(1) A Tokyo department store is offering a $91,000 solid gold figure of the alien Baltan, a villainous monster from Japan’s superhero Ultraman TV series. The perfect accessory to go with the 2007 Hugo base, except none of the winners I know can write the check!
(2) Stephen Fabian, among the most gifted illustrators ever, and whose professional career was capped by multiple Hugo nominations and a World Fantasy Life Achievement Award (2006), has put his gallery online. StephenFabian.com contains 500 drawings and paintings that he did for fan and professional publications beginning in 1965. Fabian includes autobiographical comments about each drawing or painting. For example, appended to his notes on the drawing “Born to Exile”:
And the greater wonder of it is, for me, that every once in a while I receive a surprise gift from a fan in appreciation of my artwork. In this case a fan sent me a beautiful copper etching that he made of my drawing that you see here, and that etching hangs on the wall in my drawing room. Other surprise tokens of appreciation that I’ve received from fans are; a miniature spun glass ship, a knitted sweater with an artist’s palette worked into the chest area, a neatly carved wooden figure of a “Running Bear,” that came from a missionary preacher in New Zealand, a fantasy belt buckle, and a miniature paper-mache sculptured “gnome” that keeps watch over me. I cherish them all, they give form and reality to that wonderful feeling of appreciation that comes from the heart.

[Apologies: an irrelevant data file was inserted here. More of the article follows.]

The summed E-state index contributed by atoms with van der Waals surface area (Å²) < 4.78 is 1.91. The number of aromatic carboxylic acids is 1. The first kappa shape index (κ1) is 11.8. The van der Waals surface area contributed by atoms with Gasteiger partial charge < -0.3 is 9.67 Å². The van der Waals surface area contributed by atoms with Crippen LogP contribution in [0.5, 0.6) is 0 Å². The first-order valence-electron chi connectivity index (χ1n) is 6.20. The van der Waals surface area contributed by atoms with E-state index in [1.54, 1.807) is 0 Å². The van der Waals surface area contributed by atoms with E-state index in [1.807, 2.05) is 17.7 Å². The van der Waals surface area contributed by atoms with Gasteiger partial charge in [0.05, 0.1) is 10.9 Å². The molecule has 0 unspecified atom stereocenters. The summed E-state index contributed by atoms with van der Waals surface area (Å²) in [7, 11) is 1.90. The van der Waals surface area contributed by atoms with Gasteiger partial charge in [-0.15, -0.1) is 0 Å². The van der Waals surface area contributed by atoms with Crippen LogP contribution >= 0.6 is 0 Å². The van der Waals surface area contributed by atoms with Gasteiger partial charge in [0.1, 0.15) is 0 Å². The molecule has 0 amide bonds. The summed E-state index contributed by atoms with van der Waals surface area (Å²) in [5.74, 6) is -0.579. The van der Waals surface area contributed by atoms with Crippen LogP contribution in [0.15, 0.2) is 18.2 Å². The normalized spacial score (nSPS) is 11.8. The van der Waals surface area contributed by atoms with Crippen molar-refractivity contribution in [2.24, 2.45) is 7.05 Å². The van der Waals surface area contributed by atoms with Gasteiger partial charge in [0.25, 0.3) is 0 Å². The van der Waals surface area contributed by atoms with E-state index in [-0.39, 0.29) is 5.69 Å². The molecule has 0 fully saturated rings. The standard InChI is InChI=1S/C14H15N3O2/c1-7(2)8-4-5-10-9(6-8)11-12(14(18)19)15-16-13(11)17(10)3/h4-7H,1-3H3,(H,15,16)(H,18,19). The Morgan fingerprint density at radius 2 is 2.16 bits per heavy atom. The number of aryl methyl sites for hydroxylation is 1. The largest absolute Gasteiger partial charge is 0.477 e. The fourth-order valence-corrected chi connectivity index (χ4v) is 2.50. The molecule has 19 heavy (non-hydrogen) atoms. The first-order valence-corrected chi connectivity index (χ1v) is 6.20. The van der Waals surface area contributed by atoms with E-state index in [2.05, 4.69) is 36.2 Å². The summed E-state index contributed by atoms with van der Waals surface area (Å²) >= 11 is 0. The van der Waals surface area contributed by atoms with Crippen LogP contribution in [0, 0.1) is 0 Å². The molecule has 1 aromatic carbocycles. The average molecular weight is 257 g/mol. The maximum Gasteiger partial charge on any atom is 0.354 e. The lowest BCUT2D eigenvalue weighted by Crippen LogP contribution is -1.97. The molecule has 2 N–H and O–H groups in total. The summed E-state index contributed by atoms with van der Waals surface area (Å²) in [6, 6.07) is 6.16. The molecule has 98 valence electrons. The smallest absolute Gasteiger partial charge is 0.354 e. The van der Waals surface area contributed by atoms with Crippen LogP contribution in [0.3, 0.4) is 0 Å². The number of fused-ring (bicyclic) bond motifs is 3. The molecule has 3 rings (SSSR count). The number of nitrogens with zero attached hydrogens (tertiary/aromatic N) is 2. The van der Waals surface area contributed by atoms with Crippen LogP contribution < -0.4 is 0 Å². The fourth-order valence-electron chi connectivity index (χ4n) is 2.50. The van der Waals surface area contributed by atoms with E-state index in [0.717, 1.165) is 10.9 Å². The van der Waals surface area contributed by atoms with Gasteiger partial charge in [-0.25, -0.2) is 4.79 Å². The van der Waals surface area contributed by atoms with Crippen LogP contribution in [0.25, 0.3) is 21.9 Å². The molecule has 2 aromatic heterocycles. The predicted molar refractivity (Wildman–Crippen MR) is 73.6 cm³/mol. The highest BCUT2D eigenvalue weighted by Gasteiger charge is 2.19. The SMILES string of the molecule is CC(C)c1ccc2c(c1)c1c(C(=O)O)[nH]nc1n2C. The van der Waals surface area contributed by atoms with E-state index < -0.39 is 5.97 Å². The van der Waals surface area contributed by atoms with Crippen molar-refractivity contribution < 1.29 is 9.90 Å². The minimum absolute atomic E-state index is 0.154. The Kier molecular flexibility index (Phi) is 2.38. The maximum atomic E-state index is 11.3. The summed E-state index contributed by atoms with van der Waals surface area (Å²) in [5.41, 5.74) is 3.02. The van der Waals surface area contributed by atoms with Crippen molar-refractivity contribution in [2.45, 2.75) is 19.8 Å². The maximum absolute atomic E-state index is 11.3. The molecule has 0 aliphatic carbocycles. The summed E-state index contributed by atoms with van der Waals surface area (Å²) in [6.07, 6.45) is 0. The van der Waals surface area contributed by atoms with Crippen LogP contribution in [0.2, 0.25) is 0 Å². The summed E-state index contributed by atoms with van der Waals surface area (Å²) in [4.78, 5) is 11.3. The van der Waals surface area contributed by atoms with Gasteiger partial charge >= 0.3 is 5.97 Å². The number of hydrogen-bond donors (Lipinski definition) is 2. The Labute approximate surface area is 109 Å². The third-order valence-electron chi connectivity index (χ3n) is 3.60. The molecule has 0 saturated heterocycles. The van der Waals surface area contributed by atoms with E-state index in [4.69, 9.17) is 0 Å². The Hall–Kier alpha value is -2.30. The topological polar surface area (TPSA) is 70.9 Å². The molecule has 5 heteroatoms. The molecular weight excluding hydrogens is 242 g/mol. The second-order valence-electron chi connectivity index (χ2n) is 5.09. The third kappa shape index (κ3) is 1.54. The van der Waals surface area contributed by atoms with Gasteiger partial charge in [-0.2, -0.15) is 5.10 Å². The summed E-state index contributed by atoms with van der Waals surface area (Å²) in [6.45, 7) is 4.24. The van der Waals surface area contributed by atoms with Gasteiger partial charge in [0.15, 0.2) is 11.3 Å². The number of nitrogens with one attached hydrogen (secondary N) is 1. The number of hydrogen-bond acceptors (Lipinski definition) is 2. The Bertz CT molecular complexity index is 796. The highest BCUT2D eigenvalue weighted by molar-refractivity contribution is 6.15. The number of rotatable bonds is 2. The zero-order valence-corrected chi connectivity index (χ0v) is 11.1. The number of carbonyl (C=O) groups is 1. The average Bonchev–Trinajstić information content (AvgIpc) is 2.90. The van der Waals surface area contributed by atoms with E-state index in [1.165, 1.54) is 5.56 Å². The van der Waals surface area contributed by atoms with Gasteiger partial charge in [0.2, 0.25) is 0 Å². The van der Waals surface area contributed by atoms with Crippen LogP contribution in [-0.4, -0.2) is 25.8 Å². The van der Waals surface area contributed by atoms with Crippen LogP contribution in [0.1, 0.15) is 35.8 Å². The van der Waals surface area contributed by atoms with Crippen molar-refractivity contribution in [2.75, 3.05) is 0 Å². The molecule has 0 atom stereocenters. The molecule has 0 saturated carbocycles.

(3) Enter a selfie by tomorrow for a chance to win a box of “Marshmallow Only Lucky Charms”.
General Mills announced the “unicorn of the cereal world,” Marshmallow Only Lucky Charms, is finally a reality — but there are only 10 boxes.
The cereal maker said the 10 boxes of Marshmallow Only Lucky Charms will be given out as prizes in the “Lucky Charms Lucky Selfie” contest, which calls on participants to post pictures of themselves holding “imaginary boxes of Lucky Charms” on Facebook, Twitter or Instagram using the hashtag, “#Lucky10Sweepstakes.”
Entries must be posted by Oct. 18, the company said.
(4) The Gollancz Festival ‘s “One Star Reviews” features Anna Caltabiano, Simon Morden, Sarah Pinborough, Joanne Harris, Brandon Sanderson, Aliette de Bodard, Richard Morgan, Bradley Beaulieu, and Catriona Ward on camera reading their most savage reviews.
(5) Then, Game of Scones is a Gollancz Cake Off with Jammy Lannister and fantasy authors AK Benedict, Edward Cox and Sarah Pinborough competing for the Iron Scone.